I’m very pleased to be able to share a guest post from Robert Eggleton, atuthor of Rarity From The Hollow today. Robert’s book has helped raise awareness of child abuse and funds to help children in need. After Christmas sales are tallied in April, the publisher is going to make the next deposit of author proceeds from the Rarity from the Hollow project into the nonprofit agency’s PayPal account for the prevention of child maltreatment. Millions of American children spent this past holiday in temporary shelters. A lot more world-wide likely spent their respective “holidays” in worse conditions.
Rarity From The Hollow is available to buy here.
Before I share Robert’s guest post with you, here is a little bit about the book.
Lacy Dawn’s father relives the Gulf War, her mother’s teeth are rotting out, and her best friend is murdered by the meanest daddy on Earth. Life in the hollow is hard. She has one advantage — an android was inserted into her life and is working with her to cure her parents. But he wants something in exchange. It’s up to her to save the Universe. Lacy Dawn doesn’t mind saving the universe, but her family and friends come first.
Will Lacy’s predisposition, education, and magic be enough for her to save the Universe, Earth, and, most importantly, protect her own family?
Rarity from the Hollow is adult literary science fiction filled with tragedy, comedy and satire. It is a children’s story for adults, not for the prudish, faint of heart, or easily offended.
The Potential of Fiction to Prevent Child Abuse
by Robert Eggleton
Historically, speculative fiction has fueled social activism, debate, and the adoption of evolving or devolving social policy depending on one’s values. In 380 B.C., Plato envisioned a utopian society in The Republic and that story represented the beginning of a long string of speculations: ecology, economics, politics, religion, technology, feminism….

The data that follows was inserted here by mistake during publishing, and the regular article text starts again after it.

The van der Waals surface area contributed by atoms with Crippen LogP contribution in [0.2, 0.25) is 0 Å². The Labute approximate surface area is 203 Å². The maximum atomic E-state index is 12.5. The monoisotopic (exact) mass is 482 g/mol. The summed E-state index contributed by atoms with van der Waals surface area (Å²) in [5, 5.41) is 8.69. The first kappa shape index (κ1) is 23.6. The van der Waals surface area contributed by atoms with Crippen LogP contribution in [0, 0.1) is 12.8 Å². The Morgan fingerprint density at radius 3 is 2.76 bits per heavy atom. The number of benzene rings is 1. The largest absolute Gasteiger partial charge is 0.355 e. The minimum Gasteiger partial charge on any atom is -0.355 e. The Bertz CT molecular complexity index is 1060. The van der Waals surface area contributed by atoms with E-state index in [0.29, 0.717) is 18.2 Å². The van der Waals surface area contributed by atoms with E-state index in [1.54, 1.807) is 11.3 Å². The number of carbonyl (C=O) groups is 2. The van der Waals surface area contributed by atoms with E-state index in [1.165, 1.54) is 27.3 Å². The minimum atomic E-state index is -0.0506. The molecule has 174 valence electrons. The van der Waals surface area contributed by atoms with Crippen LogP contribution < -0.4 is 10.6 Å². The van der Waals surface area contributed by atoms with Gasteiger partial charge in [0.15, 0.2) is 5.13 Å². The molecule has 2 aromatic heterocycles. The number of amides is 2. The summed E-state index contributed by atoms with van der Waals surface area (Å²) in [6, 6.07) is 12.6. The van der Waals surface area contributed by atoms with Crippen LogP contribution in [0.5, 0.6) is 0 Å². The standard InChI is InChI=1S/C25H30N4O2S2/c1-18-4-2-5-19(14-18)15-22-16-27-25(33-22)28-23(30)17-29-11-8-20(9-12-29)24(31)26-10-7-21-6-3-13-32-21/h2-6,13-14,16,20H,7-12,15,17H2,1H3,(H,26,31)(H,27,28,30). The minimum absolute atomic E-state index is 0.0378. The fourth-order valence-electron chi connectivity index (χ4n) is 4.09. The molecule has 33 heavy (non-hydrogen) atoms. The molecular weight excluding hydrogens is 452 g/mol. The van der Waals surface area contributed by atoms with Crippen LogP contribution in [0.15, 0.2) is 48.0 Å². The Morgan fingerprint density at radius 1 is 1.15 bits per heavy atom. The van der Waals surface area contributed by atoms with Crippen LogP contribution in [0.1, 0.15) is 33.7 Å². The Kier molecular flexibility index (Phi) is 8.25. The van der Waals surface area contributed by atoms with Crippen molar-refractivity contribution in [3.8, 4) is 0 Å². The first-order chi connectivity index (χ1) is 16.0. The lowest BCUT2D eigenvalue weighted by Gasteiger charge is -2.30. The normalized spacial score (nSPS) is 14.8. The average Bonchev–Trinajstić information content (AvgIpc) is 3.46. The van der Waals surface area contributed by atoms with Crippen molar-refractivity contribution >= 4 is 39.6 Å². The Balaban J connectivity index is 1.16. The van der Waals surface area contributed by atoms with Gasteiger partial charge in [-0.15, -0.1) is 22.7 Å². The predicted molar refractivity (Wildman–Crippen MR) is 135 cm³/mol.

Charles Dickens may not have been the first novelist to address the evils of child victimization in fiction, but his work has certainly had an impact on the conscientious of us all. Every Christmas, Tiny Tim pulls at our heart strings, now by cable and satellite, and stirs the emotions of masses. In another Dickens novel, after finally getting adopted into a loving home as millions of today’s homeless children also dream about, Oliver eventually made it to Broadway well over a century later. Oliver Twist may be the best example of Dickens’ belief that a novel should do much more than merely entertain, but entertain it did, very well.
Similarly, a 1946 essay by George Orwell self-assessed his writing of Animal Farm as a fusion of artistic and political expressions: Why I Write. Orwell’s subsequent novel, 1984, was also so popular that they both became required reading in high schools. Dickens likely influenced Orwell and many other novelists, such as Aldous Huxley and H.G. Wells, who included social analyses or commentary in their works. These authors were huge influences on me as I conceived my debut novel, Rarity from the Hollow, and its potential to prevent child abuse.
Prior to earning a Master’s Degree in Social Work in 1977, I began a career in child welfare. I’ve worked in the field of child advocacy for over forty years. In 2015, I retired from my job as a children’s psychotherapist from an intensive mental health program. Many of the kids in the program had been abused, some sexually. Part of my job was to facilitate group therapy sessions.
One day in 2006 during a group therapy session, I was sitting around a table used for written therapeutic exercises, and a little girl with stringy, brown hair sat a few feet away.
Instead of just disclosing the horrors of her abuse at the hands of the meanest daddy on Earth, she also spoke of her hopes and dreams for the future: finding a loving family who would protect her forever .